Coming soon to Germantown: The Rittenhouse Soundworks Arts Complex

 Jim Hamilton gives a tour of what will be the Rittenhouse Soundworks Arts Complex. (Alaina Mabaso/for NewsWorks)

Jim Hamilton gives a tour of what will be the Rittenhouse Soundworks Arts Complex. (Alaina Mabaso/for NewsWorks)

Germantown resident Jim Hamilton has traveled the world drumming and recording for artists including Boyz II Men and Toni Braxton, but when it came to finding a space for the intercultural music and arts center of his dreams, the answer was literally right up Rittenhouse Street.

Last week, construction began inside a cavernous 13,000 square foot, 19th-century manufacturing space that stretches between Rittenhouse and Haines streets near Greene.

The two-story location, hidden behind an auto-mechanic shop, has sat vacant for decades, but Hamilton said the Rittenhouse Soundworks Arts Complex will be open by the end of the year.

Meet the owner

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Born in Kensington, Hamilton grew up in his parents’ dance studios. A tap dancer who attended Northeast Catholic High School, he took up drumming in the seventh grade.

He never attended college, but his career has spanned 23 years of playing for the University of the Arts dance department, with time for multiple worldwide music tours and countless local bands full of international flavor.

Hamilton has lived on Rittenhouse Street for about 25 years, and has welcomed a plethora of notables to his basement recording studio and teaching space, from steel-drum ensembles to spoken-word artist Ursula Rucker.

“When I open my medicine cabinet, all I see are songs,” Hamilton said of how even the music of commercial jingles captivates him.

Due to his deep love for the universal underpinnings of all human music, any question you ask could become a meditation on the Yoruba tribe of West Africa, the origins of jazz and R&B, the Appalachian melting pot, the phonetics of rhythm, Catholic philosophy, European colonialism or the history of the drum set.

“It’s only through understanding and access, true access to another culture, that we’re going to be able to form a peaceful world,” the musician-philosopher insisted. “Let’s meditate. … Yeah, let’s be conscious, but also know that our ancestors have been been there, as we say in this neighborhood, for thousands of years.”

Unlike professional artists bent on self-promotion, it’s hard to get more than a line or two at a time from Hamilton about his impressive career path.

But, chat with him long enough and fleeting personal anecdotes emerge: Playing for sultans and at the Grammys, and meeting his wife, dance teacher Susan Deutsch, though the question of exactly how long they’ve been married is a tough one.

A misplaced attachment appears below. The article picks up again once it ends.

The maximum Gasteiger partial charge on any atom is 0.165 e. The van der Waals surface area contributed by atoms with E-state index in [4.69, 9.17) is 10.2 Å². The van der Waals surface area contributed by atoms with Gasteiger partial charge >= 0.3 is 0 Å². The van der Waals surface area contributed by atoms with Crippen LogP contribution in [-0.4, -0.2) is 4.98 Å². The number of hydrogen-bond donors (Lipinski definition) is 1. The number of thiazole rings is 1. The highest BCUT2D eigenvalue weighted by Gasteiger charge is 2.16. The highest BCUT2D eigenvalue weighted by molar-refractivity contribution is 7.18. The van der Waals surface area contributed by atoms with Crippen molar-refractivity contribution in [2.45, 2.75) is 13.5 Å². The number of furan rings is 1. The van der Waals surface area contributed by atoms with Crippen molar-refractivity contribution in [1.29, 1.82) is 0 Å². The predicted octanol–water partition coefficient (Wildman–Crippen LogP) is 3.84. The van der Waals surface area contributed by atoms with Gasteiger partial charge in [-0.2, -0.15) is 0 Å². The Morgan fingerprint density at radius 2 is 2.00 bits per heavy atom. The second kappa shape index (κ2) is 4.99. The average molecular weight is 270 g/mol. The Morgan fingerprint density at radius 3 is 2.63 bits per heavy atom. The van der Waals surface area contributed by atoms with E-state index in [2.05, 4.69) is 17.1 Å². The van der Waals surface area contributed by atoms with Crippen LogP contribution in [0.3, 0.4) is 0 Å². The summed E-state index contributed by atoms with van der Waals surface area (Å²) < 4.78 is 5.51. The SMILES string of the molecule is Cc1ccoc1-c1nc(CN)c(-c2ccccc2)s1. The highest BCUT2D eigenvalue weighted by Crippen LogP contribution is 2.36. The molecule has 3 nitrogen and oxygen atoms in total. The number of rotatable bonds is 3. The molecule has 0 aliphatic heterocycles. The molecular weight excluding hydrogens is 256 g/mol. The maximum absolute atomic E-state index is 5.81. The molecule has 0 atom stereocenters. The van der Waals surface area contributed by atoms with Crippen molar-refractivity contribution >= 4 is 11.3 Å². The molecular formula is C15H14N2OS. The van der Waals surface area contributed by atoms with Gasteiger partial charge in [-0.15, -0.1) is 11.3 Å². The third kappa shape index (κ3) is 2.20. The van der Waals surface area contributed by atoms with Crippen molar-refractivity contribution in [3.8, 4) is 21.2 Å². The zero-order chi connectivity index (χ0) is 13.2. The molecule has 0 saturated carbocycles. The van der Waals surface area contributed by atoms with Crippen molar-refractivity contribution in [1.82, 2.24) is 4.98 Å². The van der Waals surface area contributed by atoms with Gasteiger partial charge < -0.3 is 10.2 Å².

“We got married on leap year,” he said. “I think we’ve had five anniversaries. … I forget.”

Reclaiming the Philly sound

For years, Hamilton has imagined bringing an international teaching, recording and multimedia performance space to Philadelphia.

“After looking all over the city, to end up here on the same block, was incredible,” he said, giving NewsWorks a tour of his new space last week, just as the renovation plans were finalized.

The new complex will pay homage to the region’s history as a leader in American music.

“We’re back in business for the Philly sound,” he said. “The untold story about Philadelphia is we are what we actually export. Art [and] music [are] what we do.”

In addition to an international drumming school — complete with internet radio, podcast and video streaming capabilities, as well as digital, CD, analog tape or vinyl recording options — the new space will boast legendary performer and producer Sly Stone’s old API console.

Return of the ‘big room’

The size of the facility plays a role in Hamilton’s fervor.

“Most of the big rooms in the country have disappeared,” Hamilton said of the 21st century music industry. “I’m coming in after the collapse of big rooms and after the explosion of the home-studio revolution. What we’re doing is rebuilding the big-room concept in a way.”

That means, for example, having the space and acoustics to cut real strings on recordings, instead of using synthesizers. It’s about returning to the traditions that made institutions like the Philadelphia Orchestra famous around the world, he said.

“We’re going to bring it back, and move it forward,” Hamilton declared.

Education key

The intercultural element is also important to Hamilton’s vision.

“If you teach a kid from Kensington and a kid from Germantown how to play tabla … they’re gonna be a lot more tolerant of somebody [who] has a dot in the middle of their forehead,” he explained. “They’re gonna go, ‘Oh, you’re Hindu. Are you from India? Oh, where? North or south?'”

Hamilton said he also looks forward to many collaborations and partnerships with local arts and music organizations.

“The reason we found it now is because it’s time to do it now,” he said of stumbling upon the space after his long search. “This is the kind of thing that happens to me in my life: I’m not driving the car. I just have to listen.”

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